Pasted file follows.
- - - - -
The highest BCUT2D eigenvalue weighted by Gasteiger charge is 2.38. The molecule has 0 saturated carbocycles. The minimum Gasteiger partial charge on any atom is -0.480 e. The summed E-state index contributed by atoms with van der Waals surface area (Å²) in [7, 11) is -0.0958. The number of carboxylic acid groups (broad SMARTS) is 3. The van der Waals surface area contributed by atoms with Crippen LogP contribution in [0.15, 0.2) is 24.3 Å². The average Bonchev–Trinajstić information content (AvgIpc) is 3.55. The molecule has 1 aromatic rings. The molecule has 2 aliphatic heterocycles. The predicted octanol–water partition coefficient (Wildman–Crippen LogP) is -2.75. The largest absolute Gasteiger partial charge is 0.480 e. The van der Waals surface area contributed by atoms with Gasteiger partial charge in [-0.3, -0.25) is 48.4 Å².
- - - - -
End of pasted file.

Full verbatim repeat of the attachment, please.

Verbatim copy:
The highest BCUT2D eigenvalue weighted by Gasteiger charge is 2.38. The molecule has 0 saturated carbocycles. The minimum Gasteiger partial charge on any atom is -0.480 e. The summed E-state index contributed by atoms with van der Waals surface area (Å²) in [7, 11) is -0.0958. The number of carboxylic acid groups (broad SMARTS) is 3. The van der Waals surface area contributed by atoms with Crippen LogP contribution in [0.15, 0.2) is 24.3 Å². The average Bonchev–Trinajstić information content (AvgIpc) is 3.55. The molecule has 1 aromatic rings. The molecule has 2 aliphatic heterocycles. The predicted octanol–water partition coefficient (Wildman–Crippen LogP) is -2.75. The largest absolute Gasteiger partial charge is 0.480 e. The van der Waals surface area contributed by atoms with Gasteiger partial charge in [-0.3, -0.25) is 48.4 Å².